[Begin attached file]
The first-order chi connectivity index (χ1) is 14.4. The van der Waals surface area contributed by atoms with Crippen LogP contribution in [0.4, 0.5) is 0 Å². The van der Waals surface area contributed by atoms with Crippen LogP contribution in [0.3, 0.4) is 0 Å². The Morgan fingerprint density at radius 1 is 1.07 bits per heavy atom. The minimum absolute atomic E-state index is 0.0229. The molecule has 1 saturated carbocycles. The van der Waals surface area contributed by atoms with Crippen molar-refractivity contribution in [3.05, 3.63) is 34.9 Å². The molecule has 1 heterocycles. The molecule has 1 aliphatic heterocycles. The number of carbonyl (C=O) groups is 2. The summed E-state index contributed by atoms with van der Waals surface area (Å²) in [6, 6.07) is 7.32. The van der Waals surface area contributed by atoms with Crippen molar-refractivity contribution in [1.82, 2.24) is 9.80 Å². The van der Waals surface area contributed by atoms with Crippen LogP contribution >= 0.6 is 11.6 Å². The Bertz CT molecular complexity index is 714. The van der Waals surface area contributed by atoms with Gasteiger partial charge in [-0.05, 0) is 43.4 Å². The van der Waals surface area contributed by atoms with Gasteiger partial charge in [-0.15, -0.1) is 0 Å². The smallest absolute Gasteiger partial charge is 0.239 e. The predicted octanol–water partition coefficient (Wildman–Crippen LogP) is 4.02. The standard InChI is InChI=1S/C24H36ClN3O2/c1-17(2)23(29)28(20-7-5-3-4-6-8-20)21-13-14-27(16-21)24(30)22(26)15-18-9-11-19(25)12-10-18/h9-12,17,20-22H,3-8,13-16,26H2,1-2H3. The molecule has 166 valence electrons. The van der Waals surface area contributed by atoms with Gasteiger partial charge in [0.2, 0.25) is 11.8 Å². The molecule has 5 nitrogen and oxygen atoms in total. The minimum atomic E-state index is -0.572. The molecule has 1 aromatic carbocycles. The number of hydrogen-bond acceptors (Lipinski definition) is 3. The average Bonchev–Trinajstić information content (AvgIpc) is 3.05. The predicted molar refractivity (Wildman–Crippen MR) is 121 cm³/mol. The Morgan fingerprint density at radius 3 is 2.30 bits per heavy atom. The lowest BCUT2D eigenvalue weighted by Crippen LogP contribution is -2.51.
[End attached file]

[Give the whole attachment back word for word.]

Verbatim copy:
The first-order chi connectivity index (χ1) is 14.4. The van der Waals surface area contributed by atoms with Crippen LogP contribution in [0.4, 0.5) is 0 Å². The van der Waals surface area contributed by atoms with Crippen LogP contribution in [0.3, 0.4) is 0 Å². The Morgan fingerprint density at radius 1 is 1.07 bits per heavy atom. The minimum absolute atomic E-state index is 0.0229. The molecule has 1 saturated carbocycles. The van der Waals surface area contributed by atoms with Crippen molar-refractivity contribution in [3.05, 3.63) is 34.9 Å². The molecule has 1 heterocycles. The molecule has 1 aliphatic heterocycles. The number of carbonyl (C=O) groups is 2. The summed E-state index contributed by atoms with van der Waals surface area (Å²) in [6, 6.07) is 7.32. The van der Waals surface area contributed by atoms with Crippen molar-refractivity contribution in [1.82, 2.24) is 9.80 Å². The van der Waals surface area contributed by atoms with Crippen LogP contribution >= 0.6 is 11.6 Å². The Bertz CT molecular complexity index is 714. The van der Waals surface area contributed by atoms with Gasteiger partial charge in [-0.05, 0) is 43.4 Å². The van der Waals surface area contributed by atoms with Gasteiger partial charge in [-0.15, -0.1) is 0 Å². The smallest absolute Gasteiger partial charge is 0.239 e. The predicted octanol–water partition coefficient (Wildman–Crippen LogP) is 4.02. The standard InChI is InChI=1S/C24H36ClN3O2/c1-17(2)23(29)28(20-7-5-3-4-6-8-20)21-13-14-27(16-21)24(30)22(26)15-18-9-11-19(25)12-10-18/h9-12,17,20-22H,3-8,13-16,26H2,1-2H3. The molecule has 166 valence electrons. The van der Waals surface area contributed by atoms with Gasteiger partial charge in [0.2, 0.25) is 11.8 Å². The molecule has 5 nitrogen and oxygen atoms in total. The minimum atomic E-state index is -0.572. The molecule has 1 aromatic carbocycles. The number of hydrogen-bond acceptors (Lipinski definition) is 3. The average Bonchev–Trinajstić information content (AvgIpc) is 3.05. The predicted molar refractivity (Wildman–Crippen MR) is 121 cm³/mol. The Morgan fingerprint density at radius 3 is 2.30 bits per heavy atom. The lowest BCUT2D eigenvalue weighted by Crippen LogP contribution is -2.51.